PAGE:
Connector Lines: The connector lines (also mentioned as datum) show the relationships between the floating columns. Although they are not necessary for all waterfall charts, connector lines are often a helpful addition to enhance the professional look of your chart.


Color Coding: By assigning specific colors to the varied column types, you will quickly tell positive from negative values and supply a quick visual of the movement over time.


Crossover: There are some instances, relying on the values you're plotting in your chart, where the values will move across the x-axis. as an example, if you're creating a waterfall chart as a visible for a profit-and-loss statement and the first figure is 1,000 while the second figure is -2,000, an element of the floating column will be above the x-axis and part will be below. this is often often an important feature of the waterfall chart, because the chart should adjust automatically to point out movement across the axis.

 

 

How to Create a Waterfall Chart in Excel

 

  •    A data table for annual sales numbers for the current year is created as below

 

image.png.47e1d5e0e56da0488040928cd6e1a973.png

  • Insert three additional columns which would represent the movement of the columns on the waterfall chart. The base column representing the starting point for the fall and rise of the chart. Then input all the negative numbers from the sales flow on to the fall column and all the positive numbers on to the rise column.

image.png.e31df3a8fa648788b3ea9d17c2d55784.png

  • Insert the specified formulas to complete the table
  • Select C4 within the Fall column and enter the formula: =IF (E40, E4,0). Drag the fill handle down to the end of the column to copy the formula.

 image.png.b111d8ffe3a093a0f7fd4b729bed8c82.png'

 

  • Select D4 in the Rise column and enter the formula: =IF(E4>0, E4,0). Copy the formula right down to the end of the table using the fill handle.

image.png.144214064276ac7fb111602053fe671c.png

  • Select B5 within the Base column and enter the formula: =B4+D4-C5. Use the fill handle to drag and copy the formula to the end of the column.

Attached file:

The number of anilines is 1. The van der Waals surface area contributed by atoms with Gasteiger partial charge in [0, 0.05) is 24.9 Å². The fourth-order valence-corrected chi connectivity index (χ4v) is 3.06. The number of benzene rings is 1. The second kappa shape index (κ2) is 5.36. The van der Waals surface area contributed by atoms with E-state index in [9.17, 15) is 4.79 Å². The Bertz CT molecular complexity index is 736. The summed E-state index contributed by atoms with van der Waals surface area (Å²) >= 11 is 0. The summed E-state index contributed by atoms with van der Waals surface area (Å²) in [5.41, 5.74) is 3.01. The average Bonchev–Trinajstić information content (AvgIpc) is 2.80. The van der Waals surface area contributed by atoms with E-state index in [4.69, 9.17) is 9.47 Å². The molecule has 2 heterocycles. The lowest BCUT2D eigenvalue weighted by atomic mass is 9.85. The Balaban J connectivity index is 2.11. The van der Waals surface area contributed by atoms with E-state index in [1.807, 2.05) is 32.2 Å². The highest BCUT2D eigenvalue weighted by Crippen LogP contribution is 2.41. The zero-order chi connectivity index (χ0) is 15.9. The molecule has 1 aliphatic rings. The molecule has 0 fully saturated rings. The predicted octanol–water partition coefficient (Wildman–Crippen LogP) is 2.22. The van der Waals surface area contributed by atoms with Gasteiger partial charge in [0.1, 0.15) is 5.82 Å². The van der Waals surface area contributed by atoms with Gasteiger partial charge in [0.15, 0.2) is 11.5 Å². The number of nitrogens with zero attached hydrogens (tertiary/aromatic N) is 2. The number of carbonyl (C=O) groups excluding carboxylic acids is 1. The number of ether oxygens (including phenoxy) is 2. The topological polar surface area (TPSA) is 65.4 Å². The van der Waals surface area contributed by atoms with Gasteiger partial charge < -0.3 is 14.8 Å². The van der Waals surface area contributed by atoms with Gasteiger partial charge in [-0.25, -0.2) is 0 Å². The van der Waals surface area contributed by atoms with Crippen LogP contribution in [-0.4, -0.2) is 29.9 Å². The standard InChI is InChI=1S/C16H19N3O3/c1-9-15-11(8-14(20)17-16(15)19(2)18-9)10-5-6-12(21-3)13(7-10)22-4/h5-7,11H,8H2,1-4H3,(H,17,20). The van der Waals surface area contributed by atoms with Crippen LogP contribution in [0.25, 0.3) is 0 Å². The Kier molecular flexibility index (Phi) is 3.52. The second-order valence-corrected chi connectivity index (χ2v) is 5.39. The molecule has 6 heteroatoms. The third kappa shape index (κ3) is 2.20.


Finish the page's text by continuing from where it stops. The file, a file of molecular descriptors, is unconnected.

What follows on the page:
• The necessary data to build your waterfall chart is ready. Select the data you would like to highlight in the chart. Include the row and column headers, and exclude the sales flow column.

 

  • Go to the Insert tab, click on the Column Charts group, and select Stacked Chart.

image.png.ce965f6bd0fbc96033b805b6fec35def.png

  • The stacked chart now appears in the worksheet, with all the data included, but it is not a waterfall chart yet. Next, the stacked column chart need to be changed into a waterfall chart.

image.png.80c89fd0bcd566faed0f6ac6492c8d31.png

  • In order to make the stacked column chart look like a waterfall chart,  need to make the Base series invisible on the chart. Click on the Base series to select them. Right-click and choose Format Data Series from the list.

image.png.beb29fd5399afcb313b14d4476d4dd03.png

  • Once the Format Data Series pane appears to the right of your worksheet, Click on the Fill & Line icon (looks like a paint bucket).
  • Select No fill in the Fill section and No line in the Border section.

image.png.fafb5974d6c89c76c5ce82d87896e86a.png

  • Now that the Base series is invisible, remove the Base label listed in the legend. To do this, double click on Base in the legend, right-click on the selected label, and click Delete from the dropdown list.

image.png.c119cf927ba99007dd4469489d11e256.png

  • Format the waterfall chart
  • To make the waterfall chart more engaging apply some formatting.
  • Start by color-coding the columns to help identify positive versus negative values. Select the Fall series in the chart, right-click and select Format Data Series from the list.
  • Once the Format Data Series pane appears to the right of your worksheet, select the Fill & Line icon.
  • Click on the color dropdown to select a color.

 

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  • Once the color for the Fall series, complete the same steps for the Rise series.
  • Color-code the start and end columns to make them stand out, and will need to do those separately.

 

image.png.ae7054166003461e8df6e4f247c3943a.png

  • To make waterfall chart look a little nicer, remove most of the white space between the columns.
  • Double-click on one of the columns in your chart.
  • Once the Format Data Series pane opens, change the Series Overlap to 100% and the Gap Width to 15%.

image.png.29e8c102c7654c447294431334c90ff4.png

 

  • Need to change the chart title and add data labels.
  • Click the title, highlight the current content, and type in the desired title.
  • To add labels, click on one of the columns, right-click, and select Add Data Labels from the list. Repeat this process for the other series.
  • To format the labels, select one of the labels, right-click, and select Format Data Labels from the list.
  • Once the Format Data Labels pane opens, can adjust the label position, text color and font to make the numbers more readable.
  • Once done with labeling the columns, you can delete unnecessary elements like zero values and the legend.

 

Helpful Tips to Make Waterfall Charts